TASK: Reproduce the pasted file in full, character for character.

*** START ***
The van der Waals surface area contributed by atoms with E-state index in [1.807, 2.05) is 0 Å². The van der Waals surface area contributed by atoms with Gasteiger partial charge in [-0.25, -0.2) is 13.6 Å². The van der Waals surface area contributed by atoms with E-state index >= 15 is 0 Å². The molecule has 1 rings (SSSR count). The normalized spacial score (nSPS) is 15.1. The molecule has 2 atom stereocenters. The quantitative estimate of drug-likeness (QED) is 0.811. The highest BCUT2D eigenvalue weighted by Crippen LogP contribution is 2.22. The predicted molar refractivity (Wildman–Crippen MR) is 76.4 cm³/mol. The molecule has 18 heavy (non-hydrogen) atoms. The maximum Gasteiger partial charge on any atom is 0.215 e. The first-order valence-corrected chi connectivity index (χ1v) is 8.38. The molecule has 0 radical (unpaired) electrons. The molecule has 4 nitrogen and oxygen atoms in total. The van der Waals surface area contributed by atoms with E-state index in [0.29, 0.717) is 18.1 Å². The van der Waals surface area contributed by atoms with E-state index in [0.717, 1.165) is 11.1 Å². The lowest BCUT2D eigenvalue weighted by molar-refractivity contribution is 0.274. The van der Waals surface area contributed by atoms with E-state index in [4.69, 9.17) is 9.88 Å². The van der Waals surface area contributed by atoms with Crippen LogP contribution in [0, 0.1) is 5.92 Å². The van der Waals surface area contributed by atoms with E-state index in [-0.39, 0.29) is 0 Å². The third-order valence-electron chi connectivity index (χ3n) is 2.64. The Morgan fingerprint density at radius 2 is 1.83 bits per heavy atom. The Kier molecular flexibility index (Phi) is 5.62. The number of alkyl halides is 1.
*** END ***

The van der Waals surface area contributed by atoms with E-state index in [1.807, 2.05) is 0 Å². The van der Waals surface area contributed by atoms with Gasteiger partial charge in [-0.25, -0.2) is 13.6 Å². The van der Waals surface area contributed by atoms with E-state index >= 15 is 0 Å². The molecule has 1 rings (SSSR count). The normalized spacial score (nSPS) is 15.1. The molecule has 2 atom stereocenters. The quantitative estimate of drug-likeness (QED) is 0.811. The highest BCUT2D eigenvalue weighted by Crippen LogP contribution is 2.22. The predicted molar refractivity (Wildman–Crippen MR) is 76.4 cm³/mol. The molecule has 18 heavy (non-hydrogen) atoms. The maximum Gasteiger partial charge on any atom is 0.215 e. The first-order valence-corrected chi connectivity index (χ1v) is 8.38. The molecule has 0 radical (unpaired) electrons. The molecule has 4 nitrogen and oxygen atoms in total. The van der Waals surface area contributed by atoms with E-state index in [0.29, 0.717) is 18.1 Å². The van der Waals surface area contributed by atoms with E-state index in [0.717, 1.165) is 11.1 Å². The lowest BCUT2D eigenvalue weighted by molar-refractivity contribution is 0.274. The van der Waals surface area contributed by atoms with E-state index in [4.69, 9.17) is 9.88 Å². The van der Waals surface area contributed by atoms with Crippen LogP contribution in [0, 0.1) is 5.92 Å². The van der Waals surface area contributed by atoms with E-state index in [-0.39, 0.29) is 0 Å². The third-order valence-electron chi connectivity index (χ3n) is 2.64. The Morgan fingerprint density at radius 2 is 1.83 bits per heavy atom. The Kier molecular flexibility index (Phi) is 5.62. The number of alkyl halides is 1.